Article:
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The Vampire Lestat (Vampire Chronicles) (original 1985; edition 2007)

by Anne Rice

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9,64284299 (3.92)156
Member:SaudAlfuhaid
Title:The Vampire Lestat (Vampire Chronicles)
Authors:Anne Rice
Info:Ballantine Books Inc. (2007), Edition: Reprint, Mass Market Paperback, 481 pages
Collections:Your library
Rating:****1/2
Tags:None

Work details

The Vampire Lestat by Anne Rice (1985)

  1. 00
    The Family: Liam by KV Taylor (MinaKelly)
  2. 00
    The Taker by Alma Katsu (becksdakex)
  3. 00
    Les Histories naturals by Joan Perucho (elenchus)
    elenchus: Perucho establishes a fine mood, equally eerie as Rice but much different. The Vampire here is in the shadows rather than pouring out a confessional to the reader, and is all the more effective for it.
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» See also 156 mentions

English (81)  German (2)  All languages (83)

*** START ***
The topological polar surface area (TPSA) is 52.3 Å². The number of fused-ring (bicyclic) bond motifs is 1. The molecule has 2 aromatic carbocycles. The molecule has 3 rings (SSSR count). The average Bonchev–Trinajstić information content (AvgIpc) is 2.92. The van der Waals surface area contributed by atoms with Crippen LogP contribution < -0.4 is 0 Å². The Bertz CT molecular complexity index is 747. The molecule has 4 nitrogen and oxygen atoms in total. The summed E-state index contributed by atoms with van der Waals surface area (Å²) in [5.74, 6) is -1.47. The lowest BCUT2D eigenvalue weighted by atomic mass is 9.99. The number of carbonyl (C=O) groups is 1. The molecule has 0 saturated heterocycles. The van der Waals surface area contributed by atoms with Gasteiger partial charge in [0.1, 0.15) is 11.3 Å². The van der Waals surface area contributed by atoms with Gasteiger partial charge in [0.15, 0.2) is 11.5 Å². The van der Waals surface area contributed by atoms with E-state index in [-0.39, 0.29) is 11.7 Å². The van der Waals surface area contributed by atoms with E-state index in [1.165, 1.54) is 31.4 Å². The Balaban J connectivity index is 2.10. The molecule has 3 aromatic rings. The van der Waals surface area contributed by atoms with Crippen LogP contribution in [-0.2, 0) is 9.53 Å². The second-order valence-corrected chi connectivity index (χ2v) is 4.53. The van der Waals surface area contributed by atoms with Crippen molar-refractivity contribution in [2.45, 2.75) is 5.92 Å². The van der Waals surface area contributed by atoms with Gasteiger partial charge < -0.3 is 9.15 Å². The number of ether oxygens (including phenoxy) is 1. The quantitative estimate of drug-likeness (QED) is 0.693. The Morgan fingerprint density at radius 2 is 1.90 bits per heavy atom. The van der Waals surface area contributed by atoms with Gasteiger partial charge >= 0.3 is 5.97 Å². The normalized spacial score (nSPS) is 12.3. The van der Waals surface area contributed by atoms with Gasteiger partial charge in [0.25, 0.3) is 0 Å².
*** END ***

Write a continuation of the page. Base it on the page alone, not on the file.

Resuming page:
Showing 1-5 of 81 (next | show all)
I give in. Buddy read with Angela, Cory, Sharon, Haven and Barbara on October 1st.


**After having read about Rice's antics, I ha decided to never support her as an author.

Then Ang and Cory came along and gushed and gushed and dammit. I'm curious. I also happen to have bought a paperback copy for 25¢ a few years ago, so I'm just gonna read it, rather than let it keep gathering dust in my closet.

But Anne Rice can still go suck a fat one for her shitty behavior. Google it, if you're curious.
  JennyJen | Aug 14, 2014 |
I give up. I read half of this and I can't go on any longer. I value my life and cannot allow myself to continue to die slowly of boredom. ( )
  JennyJen | Aug 14, 2014 |
In Interview with the Vampire, we learn the life (up til now) of Louis. We learn about how he was made (by Lestat), his travels with Lestat and Claudia, and then Armand. Lestat is in this book is evil, bad, selfish, uncaring, unhuman.

Well, the very beginning of The Vampire Lestat, Lestat wakes up, finds out about the book, and sets himself up to tell his side of the story. So while there was the acknowledgement of the other book, this book told it's own tale. One wouldn't have to read Interview in order to understand what was happening here. That is a skill that I don't see much in book series. There was no part of the book where Rice felt she needed to remind readers of something in the former book--that's skill.